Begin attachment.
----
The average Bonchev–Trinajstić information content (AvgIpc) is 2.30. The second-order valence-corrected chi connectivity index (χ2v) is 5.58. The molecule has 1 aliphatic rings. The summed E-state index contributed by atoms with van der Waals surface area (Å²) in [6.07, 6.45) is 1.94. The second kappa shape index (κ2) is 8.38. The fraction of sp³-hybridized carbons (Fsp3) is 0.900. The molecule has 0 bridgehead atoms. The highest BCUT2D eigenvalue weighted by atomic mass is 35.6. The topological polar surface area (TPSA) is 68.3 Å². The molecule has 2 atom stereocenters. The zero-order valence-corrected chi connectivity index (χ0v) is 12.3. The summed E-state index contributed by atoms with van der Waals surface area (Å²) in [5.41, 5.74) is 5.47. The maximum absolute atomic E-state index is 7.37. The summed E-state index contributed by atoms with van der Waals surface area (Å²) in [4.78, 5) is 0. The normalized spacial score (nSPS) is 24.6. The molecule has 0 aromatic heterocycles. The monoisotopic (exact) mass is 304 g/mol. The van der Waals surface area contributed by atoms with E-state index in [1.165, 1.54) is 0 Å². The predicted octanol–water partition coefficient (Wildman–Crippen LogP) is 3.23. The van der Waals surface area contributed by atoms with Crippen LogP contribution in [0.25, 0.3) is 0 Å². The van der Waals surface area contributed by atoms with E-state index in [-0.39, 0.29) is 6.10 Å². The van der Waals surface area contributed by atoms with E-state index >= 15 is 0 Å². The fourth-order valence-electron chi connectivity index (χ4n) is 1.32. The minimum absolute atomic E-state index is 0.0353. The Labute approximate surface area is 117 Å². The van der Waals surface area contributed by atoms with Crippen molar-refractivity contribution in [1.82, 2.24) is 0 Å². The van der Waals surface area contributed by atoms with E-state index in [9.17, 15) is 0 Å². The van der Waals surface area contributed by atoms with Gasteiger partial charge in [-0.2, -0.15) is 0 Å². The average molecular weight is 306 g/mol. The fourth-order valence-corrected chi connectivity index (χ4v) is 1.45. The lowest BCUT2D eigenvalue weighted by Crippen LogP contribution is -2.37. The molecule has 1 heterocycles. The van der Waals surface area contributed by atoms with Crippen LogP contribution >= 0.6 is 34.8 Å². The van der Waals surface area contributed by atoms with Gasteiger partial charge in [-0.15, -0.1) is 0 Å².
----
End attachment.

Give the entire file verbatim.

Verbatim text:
The average Bonchev–Trinajstić information content (AvgIpc) is 2.30. The second-order valence-corrected chi connectivity index (χ2v) is 5.58. The molecule has 1 aliphatic rings. The summed E-state index contributed by atoms with van der Waals surface area (Å²) in [6.07, 6.45) is 1.94. The second kappa shape index (κ2) is 8.38. The fraction of sp³-hybridized carbons (Fsp3) is 0.900. The molecule has 0 bridgehead atoms. The highest BCUT2D eigenvalue weighted by atomic mass is 35.6. The topological polar surface area (TPSA) is 68.3 Å². The molecule has 2 atom stereocenters. The zero-order valence-corrected chi connectivity index (χ0v) is 12.3. The summed E-state index contributed by atoms with van der Waals surface area (Å²) in [5.41, 5.74) is 5.47. The maximum absolute atomic E-state index is 7.37. The summed E-state index contributed by atoms with van der Waals surface area (Å²) in [4.78, 5) is 0. The normalized spacial score (nSPS) is 24.6. The molecule has 0 aromatic heterocycles. The monoisotopic (exact) mass is 304 g/mol. The van der Waals surface area contributed by atoms with E-state index in [1.165, 1.54) is 0 Å². The predicted octanol–water partition coefficient (Wildman–Crippen LogP) is 3.23. The van der Waals surface area contributed by atoms with Crippen LogP contribution in [0.25, 0.3) is 0 Å². The van der Waals surface area contributed by atoms with E-state index in [-0.39, 0.29) is 6.10 Å². The van der Waals surface area contributed by atoms with E-state index >= 15 is 0 Å². The fourth-order valence-electron chi connectivity index (χ4n) is 1.32. The minimum absolute atomic E-state index is 0.0353. The Labute approximate surface area is 117 Å². The van der Waals surface area contributed by atoms with Crippen molar-refractivity contribution in [1.82, 2.24) is 0 Å². The van der Waals surface area contributed by atoms with E-state index in [9.17, 15) is 0 Å². The van der Waals surface area contributed by atoms with Gasteiger partial charge in [-0.2, -0.15) is 0 Å². The average molecular weight is 306 g/mol. The fourth-order valence-corrected chi connectivity index (χ4v) is 1.45. The lowest BCUT2D eigenvalue weighted by Crippen LogP contribution is -2.37. The molecule has 1 heterocycles. The van der Waals surface area contributed by atoms with Crippen LogP contribution >= 0.6 is 34.8 Å². The van der Waals surface area contributed by atoms with Gasteiger partial charge in [-0.15, -0.1) is 0 Å².